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When the FDA Declared War on a Texas AIDS Patient

Tags HealthInterventionismOther Schools of Thought

12/11/2013Mark Thornton

Dallas Buyers Club
Directed by Jean-Marc Vallée
Starring Matthew McConaughey

The Dallas Buyers Club is based on a true story about Ron Woodruff (McConaughey), a redneck, heterosexual Texan who contracts the HIV virus in the 1980s. There is lots of sex, drugs, drinking, homosexuals, and even transsexuals, in addition to great acting, so be warned, this movie is not for everyone. However, it teaches us many lessons about how the state and its agents work.

This is an anti-government movie that exposes the true relationship between the American Medical Association and Big Pharma, and reveals it as a crony capitalist network that exploits Americans, and especially their health. The hero is just an ordinary guy and the heroine is just an ordinary doctor who comes to realize the widespread fraud within the American medical establishment, and stands up against it.

(Spoiler Alert: The rest of this article contains spoilers.)

Our hero, Ron Woodruff, ends up in the hospital and learns that he has contracted HIV. This stunning revelation starts him searching for the causes and cures for HIV-AIDS. While researching the disease he comes across information that the drug AZT might offer a cure. It just so happens that the pharmaceutical company that has the monopoly on AZT has just finalized a deal to begin the first human clinical trials, coincidentally, at the hospital where Woodruff is being treated.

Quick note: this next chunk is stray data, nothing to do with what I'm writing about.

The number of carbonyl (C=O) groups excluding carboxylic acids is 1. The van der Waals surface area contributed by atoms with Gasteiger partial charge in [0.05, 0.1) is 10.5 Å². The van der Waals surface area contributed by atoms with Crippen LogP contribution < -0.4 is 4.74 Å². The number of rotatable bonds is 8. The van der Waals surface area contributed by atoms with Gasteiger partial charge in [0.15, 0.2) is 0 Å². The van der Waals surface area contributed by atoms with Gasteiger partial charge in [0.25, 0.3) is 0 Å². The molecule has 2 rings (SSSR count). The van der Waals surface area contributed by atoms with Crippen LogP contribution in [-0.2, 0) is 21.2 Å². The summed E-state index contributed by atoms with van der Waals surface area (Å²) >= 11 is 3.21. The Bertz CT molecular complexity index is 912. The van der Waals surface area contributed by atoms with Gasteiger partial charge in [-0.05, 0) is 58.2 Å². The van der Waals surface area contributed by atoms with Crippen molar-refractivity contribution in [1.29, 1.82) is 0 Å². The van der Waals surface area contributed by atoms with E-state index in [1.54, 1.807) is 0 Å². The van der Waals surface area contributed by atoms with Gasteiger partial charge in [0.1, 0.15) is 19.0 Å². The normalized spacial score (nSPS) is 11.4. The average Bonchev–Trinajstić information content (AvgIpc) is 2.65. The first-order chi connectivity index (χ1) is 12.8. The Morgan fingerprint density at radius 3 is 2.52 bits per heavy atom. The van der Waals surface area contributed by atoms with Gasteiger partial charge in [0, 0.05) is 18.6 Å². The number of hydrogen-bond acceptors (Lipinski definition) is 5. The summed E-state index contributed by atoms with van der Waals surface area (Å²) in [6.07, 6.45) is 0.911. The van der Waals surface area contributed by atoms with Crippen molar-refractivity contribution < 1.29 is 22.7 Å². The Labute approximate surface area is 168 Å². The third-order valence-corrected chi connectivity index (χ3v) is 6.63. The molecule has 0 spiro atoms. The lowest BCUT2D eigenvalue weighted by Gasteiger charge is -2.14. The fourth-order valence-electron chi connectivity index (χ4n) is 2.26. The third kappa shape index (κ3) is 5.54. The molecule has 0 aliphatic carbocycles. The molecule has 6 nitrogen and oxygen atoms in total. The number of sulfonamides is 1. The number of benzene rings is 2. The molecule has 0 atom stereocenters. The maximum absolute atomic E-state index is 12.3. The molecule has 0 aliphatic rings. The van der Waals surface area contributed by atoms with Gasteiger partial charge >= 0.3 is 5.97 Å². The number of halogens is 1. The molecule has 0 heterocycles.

To be fair, the FDA did “fast track” the human trials because of public uproar, but the FDA still bars our hero from access to AZT. Woodruff begins by buying stolen AZT, but his access to local AZT is eventually cut off.

Woodruff’s search for AZT takes him to Mexico where he finds a doctor, formerly from the US, who tells him that AZT alone is poisonous and ineffective and that it is actually harmful because it destroys good and bad cells in your body. The doctor shows Woodruff research that supports his claim and tells him that he treats his HIV-AIDS patients with a combination of vitamins, minerals, natural supplements and other medicines that can help improve health and slow the progression from HIV to AIDS. All the individual components of the doctor’s treatment are considered safe by the FDA. Unfortunately, the treatment as a whole is unapproved for treating HIV-AIDS, and the FDA forbids doctors from prescribing them in such cases.

Our hero gets the idea that he can buy large quantities of these supplements and medicines in Mexico, where they are legal, and resell them in the US for a profit. Of course he is stopped and harassed by the Border Patrol and the FDA. Eventually he forms the Dallas Buyers Club and sells memberships so that people can obtain these products without breaking the law.

Woodruff is further harassed by the IRS and the FDA who attempt to shut down his business. The movie shows the concoction of supplements and medicines as being largely effective in keeping HIV patients healthy and alive. In contrast, the HIV patients in the AZT trials are failing badly, getting sick, and dying at an alarming rate.